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Review – Before We Were Strangers, by Brenda Novak


Before We Were Strangers
by Brenda Novak

Genre: Mystery, Thriller

Length: 384 Pages

Release date: December 4, 2018

Publisher: MIRA

Synopsis: 

Something happened to her mother that night. Something no one wants to talk about. But she’s determined to uncover her family’s dark secrets, even if they bury her.

Five-year-old Sloane McBride couldn’t sleep that night. Her parents were arguing again, their harsh words heating the cool autumn air. And then there was that other sound–the ominous thump before all went quiet.

In the morning, her mother was gone. The official story was that she left. Her loving, devoted mother! That hadn’t sat any better at the time than it did when Sloane moved out at eighteen, anxious to leave her small Texas hometown in search of anywhere else. But not even a fresh start working as a model in New York could keep the nightmares at bay. Or her fears that the domineering father she grew up with wasn’t just difficult–he was deadly.

Now another traumatic loss forces Sloane to realize she owes it to her mother to find out the truth, even if it means returning to a small town full of secrets and lies, a jilted ex-boyfriend and a father and brother who’d rather see her silenced. But as Sloane starts digging into the past, the question isn’t whether she can uncover what really happened that night…it’s what will remain of her family if she does?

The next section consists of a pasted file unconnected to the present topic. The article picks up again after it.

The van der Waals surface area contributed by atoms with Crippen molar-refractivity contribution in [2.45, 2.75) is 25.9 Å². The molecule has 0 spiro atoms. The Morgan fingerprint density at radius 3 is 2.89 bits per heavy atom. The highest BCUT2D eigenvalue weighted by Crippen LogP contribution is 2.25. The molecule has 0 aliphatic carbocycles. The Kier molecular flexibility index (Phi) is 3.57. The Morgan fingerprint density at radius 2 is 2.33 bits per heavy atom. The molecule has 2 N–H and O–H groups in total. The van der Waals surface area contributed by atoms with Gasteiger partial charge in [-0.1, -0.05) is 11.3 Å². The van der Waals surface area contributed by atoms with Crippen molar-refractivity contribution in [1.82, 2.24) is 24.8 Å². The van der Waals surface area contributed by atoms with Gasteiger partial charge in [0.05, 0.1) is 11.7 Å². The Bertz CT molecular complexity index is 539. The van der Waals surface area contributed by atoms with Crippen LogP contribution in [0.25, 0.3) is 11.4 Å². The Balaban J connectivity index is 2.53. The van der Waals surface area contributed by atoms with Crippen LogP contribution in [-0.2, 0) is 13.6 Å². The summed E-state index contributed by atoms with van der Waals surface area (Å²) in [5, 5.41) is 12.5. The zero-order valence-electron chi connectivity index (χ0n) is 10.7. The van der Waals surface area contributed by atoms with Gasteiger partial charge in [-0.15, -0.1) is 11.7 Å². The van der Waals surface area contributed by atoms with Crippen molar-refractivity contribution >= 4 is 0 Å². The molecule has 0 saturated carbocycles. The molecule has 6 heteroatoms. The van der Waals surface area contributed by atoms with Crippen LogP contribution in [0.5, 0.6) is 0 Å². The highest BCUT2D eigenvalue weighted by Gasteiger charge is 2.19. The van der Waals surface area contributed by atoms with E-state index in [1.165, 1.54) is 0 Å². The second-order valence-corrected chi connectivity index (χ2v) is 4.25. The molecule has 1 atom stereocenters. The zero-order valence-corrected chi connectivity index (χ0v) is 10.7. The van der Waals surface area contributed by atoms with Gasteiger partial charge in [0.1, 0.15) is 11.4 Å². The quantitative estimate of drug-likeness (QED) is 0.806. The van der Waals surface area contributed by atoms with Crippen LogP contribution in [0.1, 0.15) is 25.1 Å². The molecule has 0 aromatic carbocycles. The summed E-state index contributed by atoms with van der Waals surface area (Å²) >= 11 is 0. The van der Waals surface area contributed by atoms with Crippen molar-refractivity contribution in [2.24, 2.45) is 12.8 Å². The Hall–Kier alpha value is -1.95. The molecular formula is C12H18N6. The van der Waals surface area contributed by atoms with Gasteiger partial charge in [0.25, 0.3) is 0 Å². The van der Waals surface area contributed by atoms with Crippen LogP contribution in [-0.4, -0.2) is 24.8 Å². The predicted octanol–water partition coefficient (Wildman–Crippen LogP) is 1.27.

rating

two

My thanks to The Girly Book Club and Booktrib for sending me an ARC of this book in exchange for an honest review. All opinions are my own and are not influenced by the publisher. 

The concept behind Before We Were Strangers felt really promising to me, and I was excited to dig into it. The protagonist is seeking to solve a 23 year old disappearance and she suspects her own father; that should surely come with an interesting set of challenges. Unfortunately, the novel fell really flat for me, and I think a lot of my issues with it can be summed up by saying that it simply did not have believable character motivations in a lot of different plot points.

For starters: the romance. Sloane’s high school boyfriend, Micah, and her best friend, Paige, married after Sloane skipped town at 18. When Sloan returns to her hometown early in this story, their marriage has fallen apart because (obviously) no one could ever hold a candle to Sloan (groan) and Micah is still hung up on his high school girlfriend when he’s pushing 30. I truly hope it’s self evident to anyone over the age of 22 why this just makes me cringe. It’s not romantic, it’s obsessive and weird. The only thing that throws this into the “romance” category rather than “stalker” category is the fact that it’s somehow miraculously reciprocated. Your high school sweetheart being The One can be a cute angle; less so when your high school sweetheart is still pining after you after 10 years of no contact.